contact between children and their non-resident parent is always
in the best interests of children, but casts no corresponding aspersion
on resident parents.
Surely it is dishonest for the Government to portray these reforms
as a campaign against recalcitrant non-payers. DSS statistics show
the main defaulters are the unemployed and the low-waged who cannot
afford to make CSA payments on a regular basis. The reforms are
simply a tax on gender. The Government should go back to the drawing
board and address the fundamental human right of children to see
their father. Treating fathers only as a chequebook is not going
to win the CSA the support it deserves.
Sincerely, JOHN FOLEY (Policy Director, Families Need Fathers)
From Mrs Elizabeth Thomas
Sir, I read your report of measures intended to punish absent fathers
who refuse to support their children financially. I look forward
to reading of the measures proposed to punish mothers who refuse
to allow their children access to their fathers.
Yours, ELIZABETH THOMAS
Government held back by IT systems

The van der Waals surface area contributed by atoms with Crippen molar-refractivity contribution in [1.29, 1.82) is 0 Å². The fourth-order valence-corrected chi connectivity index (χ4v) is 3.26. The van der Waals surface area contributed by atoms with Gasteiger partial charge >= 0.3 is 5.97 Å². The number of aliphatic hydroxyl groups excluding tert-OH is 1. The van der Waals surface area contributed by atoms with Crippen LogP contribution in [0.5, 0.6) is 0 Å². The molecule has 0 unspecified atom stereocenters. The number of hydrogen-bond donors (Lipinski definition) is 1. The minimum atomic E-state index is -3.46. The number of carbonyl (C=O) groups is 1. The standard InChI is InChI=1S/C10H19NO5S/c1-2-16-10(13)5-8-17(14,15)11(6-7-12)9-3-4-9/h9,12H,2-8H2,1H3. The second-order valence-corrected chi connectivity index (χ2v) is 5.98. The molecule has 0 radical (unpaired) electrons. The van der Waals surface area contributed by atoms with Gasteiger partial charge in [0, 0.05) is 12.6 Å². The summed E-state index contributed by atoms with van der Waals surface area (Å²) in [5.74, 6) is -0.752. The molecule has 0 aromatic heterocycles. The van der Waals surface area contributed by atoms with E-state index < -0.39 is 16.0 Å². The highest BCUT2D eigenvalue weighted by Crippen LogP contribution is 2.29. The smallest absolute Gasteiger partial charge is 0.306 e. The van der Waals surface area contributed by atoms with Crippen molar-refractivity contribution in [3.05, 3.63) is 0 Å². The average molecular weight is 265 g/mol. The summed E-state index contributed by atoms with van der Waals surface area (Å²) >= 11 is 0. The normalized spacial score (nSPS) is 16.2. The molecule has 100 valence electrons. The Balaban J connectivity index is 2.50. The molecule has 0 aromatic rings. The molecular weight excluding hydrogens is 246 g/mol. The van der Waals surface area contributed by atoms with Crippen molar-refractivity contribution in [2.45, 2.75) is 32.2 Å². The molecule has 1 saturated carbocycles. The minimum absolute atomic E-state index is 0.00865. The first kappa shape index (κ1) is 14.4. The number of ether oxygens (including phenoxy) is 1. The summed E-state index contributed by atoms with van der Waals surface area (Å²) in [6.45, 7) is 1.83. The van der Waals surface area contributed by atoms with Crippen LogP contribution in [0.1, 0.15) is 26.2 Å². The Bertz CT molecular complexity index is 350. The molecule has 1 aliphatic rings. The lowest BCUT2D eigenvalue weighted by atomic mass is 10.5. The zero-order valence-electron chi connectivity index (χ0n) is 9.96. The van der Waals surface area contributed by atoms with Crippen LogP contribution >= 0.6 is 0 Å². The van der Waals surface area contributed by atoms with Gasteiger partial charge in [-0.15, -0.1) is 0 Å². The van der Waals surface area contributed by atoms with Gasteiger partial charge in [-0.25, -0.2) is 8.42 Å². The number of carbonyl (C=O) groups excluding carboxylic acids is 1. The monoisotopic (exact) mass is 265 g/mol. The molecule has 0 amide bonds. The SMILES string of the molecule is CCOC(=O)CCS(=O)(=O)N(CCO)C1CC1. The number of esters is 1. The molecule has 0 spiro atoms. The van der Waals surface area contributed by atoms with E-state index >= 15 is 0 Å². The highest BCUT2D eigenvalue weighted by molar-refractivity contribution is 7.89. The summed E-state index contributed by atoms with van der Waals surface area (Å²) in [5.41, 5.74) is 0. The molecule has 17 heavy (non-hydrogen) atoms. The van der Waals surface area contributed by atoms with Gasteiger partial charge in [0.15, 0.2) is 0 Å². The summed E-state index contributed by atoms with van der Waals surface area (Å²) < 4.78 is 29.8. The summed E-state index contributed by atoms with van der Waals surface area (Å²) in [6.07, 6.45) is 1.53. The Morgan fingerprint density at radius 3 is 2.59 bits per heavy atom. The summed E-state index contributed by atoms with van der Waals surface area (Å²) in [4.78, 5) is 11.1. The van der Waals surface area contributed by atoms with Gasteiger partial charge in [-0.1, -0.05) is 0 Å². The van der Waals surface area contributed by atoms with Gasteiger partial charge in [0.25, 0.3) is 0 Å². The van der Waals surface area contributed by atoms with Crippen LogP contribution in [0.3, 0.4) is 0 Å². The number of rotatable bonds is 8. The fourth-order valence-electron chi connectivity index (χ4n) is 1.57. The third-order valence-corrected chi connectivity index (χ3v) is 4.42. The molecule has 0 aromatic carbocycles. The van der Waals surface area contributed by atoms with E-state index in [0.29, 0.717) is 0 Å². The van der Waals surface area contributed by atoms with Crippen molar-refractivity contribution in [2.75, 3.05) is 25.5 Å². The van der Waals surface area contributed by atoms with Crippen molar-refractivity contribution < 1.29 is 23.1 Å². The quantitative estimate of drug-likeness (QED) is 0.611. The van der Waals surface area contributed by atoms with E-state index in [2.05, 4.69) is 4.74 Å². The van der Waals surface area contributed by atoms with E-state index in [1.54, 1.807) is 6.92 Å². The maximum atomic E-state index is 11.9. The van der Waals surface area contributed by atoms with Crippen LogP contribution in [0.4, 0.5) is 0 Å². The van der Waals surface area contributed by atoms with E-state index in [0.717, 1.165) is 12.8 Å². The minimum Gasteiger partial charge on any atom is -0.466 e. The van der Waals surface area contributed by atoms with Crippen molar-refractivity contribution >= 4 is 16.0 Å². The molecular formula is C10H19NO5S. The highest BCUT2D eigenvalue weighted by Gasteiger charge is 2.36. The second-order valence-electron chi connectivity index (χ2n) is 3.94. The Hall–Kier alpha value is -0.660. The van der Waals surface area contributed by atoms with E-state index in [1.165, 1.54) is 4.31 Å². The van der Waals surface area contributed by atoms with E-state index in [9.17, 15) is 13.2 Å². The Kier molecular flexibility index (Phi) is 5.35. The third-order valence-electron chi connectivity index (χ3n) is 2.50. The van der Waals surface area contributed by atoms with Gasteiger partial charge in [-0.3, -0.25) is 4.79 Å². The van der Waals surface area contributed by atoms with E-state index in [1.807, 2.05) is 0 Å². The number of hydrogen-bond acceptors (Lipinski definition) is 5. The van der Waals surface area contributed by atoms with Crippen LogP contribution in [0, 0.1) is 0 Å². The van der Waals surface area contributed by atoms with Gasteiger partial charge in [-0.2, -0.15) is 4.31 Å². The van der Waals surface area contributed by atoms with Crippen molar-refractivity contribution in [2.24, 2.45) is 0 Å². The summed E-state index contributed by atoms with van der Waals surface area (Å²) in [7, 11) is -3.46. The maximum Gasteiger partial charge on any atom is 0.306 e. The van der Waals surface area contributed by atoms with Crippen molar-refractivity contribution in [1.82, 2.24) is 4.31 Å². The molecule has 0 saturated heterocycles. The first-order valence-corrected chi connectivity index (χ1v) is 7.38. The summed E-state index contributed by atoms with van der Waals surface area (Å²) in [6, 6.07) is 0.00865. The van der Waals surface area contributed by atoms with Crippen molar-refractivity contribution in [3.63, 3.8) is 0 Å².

Suspension of the Accord projects has a knock-on effect for the
Child Support Agency.
Radical child support reforms are being delayed by at least two
years because of the late delivery of IT systems at the Child Support
Agency. Social Security Secretary Alistair Darling has told MPs
that the simplification of absent parent payments cannot be implemented
'until towards the end of 2001 at the earliest'. Even this target
involves a massive gamble: Darling's statement follows the disclosure
in Computing (24 June) that the DSS's Accord IT project has already
been put on hold. Accord - which will cost hundreds of millions
of pounds - integrates the DSS's main IT systems and includes a
systems upgrade at the CSA. It was originally due to be completed